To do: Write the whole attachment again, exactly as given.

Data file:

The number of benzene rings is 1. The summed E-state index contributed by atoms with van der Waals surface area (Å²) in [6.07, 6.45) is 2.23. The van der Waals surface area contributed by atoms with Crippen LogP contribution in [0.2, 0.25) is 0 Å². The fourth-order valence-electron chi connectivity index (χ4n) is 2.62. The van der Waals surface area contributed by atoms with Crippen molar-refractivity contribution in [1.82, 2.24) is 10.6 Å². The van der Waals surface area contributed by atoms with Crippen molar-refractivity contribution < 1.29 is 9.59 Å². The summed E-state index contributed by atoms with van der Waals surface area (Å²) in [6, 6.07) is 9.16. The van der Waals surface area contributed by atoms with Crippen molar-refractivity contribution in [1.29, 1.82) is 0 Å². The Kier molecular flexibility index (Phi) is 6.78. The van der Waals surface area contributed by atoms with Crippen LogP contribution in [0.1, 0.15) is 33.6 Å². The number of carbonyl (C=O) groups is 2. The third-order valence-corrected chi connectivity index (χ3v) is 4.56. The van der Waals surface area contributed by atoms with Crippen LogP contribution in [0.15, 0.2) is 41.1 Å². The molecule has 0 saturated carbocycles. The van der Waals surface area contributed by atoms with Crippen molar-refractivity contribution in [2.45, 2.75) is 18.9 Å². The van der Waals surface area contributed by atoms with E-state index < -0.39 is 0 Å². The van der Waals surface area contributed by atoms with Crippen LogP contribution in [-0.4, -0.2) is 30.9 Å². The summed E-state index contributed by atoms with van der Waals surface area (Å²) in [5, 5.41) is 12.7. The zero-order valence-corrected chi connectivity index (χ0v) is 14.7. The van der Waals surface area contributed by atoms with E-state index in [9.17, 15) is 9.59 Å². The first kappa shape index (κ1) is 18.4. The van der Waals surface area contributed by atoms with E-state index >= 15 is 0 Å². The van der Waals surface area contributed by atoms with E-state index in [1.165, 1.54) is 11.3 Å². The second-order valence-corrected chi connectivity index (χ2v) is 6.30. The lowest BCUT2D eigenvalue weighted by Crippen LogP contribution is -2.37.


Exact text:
The number of benzene rings is 1. The summed E-state index contributed by atoms with van der Waals surface area (Å²) in [6.07, 6.45) is 2.23. The van der Waals surface area contributed by atoms with Crippen LogP contribution in [0.2, 0.25) is 0 Å². The fourth-order valence-electron chi connectivity index (χ4n) is 2.62. The van der Waals surface area contributed by atoms with Crippen molar-refractivity contribution in [1.82, 2.24) is 10.6 Å². The van der Waals surface area contributed by atoms with Crippen molar-refractivity contribution < 1.29 is 9.59 Å². The summed E-state index contributed by atoms with van der Waals surface area (Å²) in [6, 6.07) is 9.16. The van der Waals surface area contributed by atoms with Crippen molar-refractivity contribution in [1.29, 1.82) is 0 Å². The Kier molecular flexibility index (Phi) is 6.78. The van der Waals surface area contributed by atoms with Crippen LogP contribution in [0.1, 0.15) is 33.6 Å². The number of carbonyl (C=O) groups is 2. The third-order valence-corrected chi connectivity index (χ3v) is 4.56. The van der Waals surface area contributed by atoms with Crippen LogP contribution in [0.15, 0.2) is 41.1 Å². The molecule has 0 saturated carbocycles. The van der Waals surface area contributed by atoms with Crippen molar-refractivity contribution in [2.45, 2.75) is 18.9 Å². The van der Waals surface area contributed by atoms with E-state index < -0.39 is 0 Å². The van der Waals surface area contributed by atoms with Crippen LogP contribution in [-0.4, -0.2) is 30.9 Å². The summed E-state index contributed by atoms with van der Waals surface area (Å²) in [5, 5.41) is 12.7. The zero-order valence-corrected chi connectivity index (χ0v) is 14.7. The van der Waals surface area contributed by atoms with E-state index in [9.17, 15) is 9.59 Å². The first kappa shape index (κ1) is 18.4. The van der Waals surface area contributed by atoms with E-state index >= 15 is 0 Å². The van der Waals surface area contributed by atoms with E-state index in [1.165, 1.54) is 11.3 Å². The second-order valence-corrected chi connectivity index (χ2v) is 6.30. The lowest BCUT2D eigenvalue weighted by Crippen LogP contribution is -2.37.